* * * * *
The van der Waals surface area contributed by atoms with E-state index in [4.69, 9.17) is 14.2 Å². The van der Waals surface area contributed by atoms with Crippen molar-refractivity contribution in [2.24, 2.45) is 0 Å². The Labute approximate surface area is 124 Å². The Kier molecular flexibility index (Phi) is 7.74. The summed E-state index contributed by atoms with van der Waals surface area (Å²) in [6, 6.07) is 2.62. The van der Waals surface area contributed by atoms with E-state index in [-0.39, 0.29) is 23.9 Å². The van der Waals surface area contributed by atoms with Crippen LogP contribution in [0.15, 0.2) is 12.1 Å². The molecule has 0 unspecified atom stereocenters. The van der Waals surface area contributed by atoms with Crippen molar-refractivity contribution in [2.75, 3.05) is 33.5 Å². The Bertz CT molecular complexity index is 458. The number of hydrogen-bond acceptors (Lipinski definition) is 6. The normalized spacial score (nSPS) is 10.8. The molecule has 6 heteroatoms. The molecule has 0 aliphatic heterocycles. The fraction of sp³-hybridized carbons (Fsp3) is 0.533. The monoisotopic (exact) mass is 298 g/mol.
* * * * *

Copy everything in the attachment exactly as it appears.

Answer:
The van der Waals surface area contributed by atoms with E-state index in [4.69, 9.17) is 14.2 Å². The van der Waals surface area contributed by atoms with Crippen molar-refractivity contribution in [2.24, 2.45) is 0 Å². The Labute approximate surface area is 124 Å². The Kier molecular flexibility index (Phi) is 7.74. The summed E-state index contributed by atoms with van der Waals surface area (Å²) in [6, 6.07) is 2.62. The van der Waals surface area contributed by atoms with E-state index in [-0.39, 0.29) is 23.9 Å². The van der Waals surface area contributed by atoms with Crippen LogP contribution in [0.15, 0.2) is 12.1 Å². The molecule has 0 unspecified atom stereocenters. The van der Waals surface area contributed by atoms with Crippen molar-refractivity contribution in [2.75, 3.05) is 33.5 Å². The Bertz CT molecular complexity index is 458. The number of hydrogen-bond acceptors (Lipinski definition) is 6. The normalized spacial score (nSPS) is 10.8. The molecule has 6 heteroatoms. The molecule has 0 aliphatic heterocycles. The fraction of sp³-hybridized carbons (Fsp3) is 0.533. The monoisotopic (exact) mass is 298 g/mol.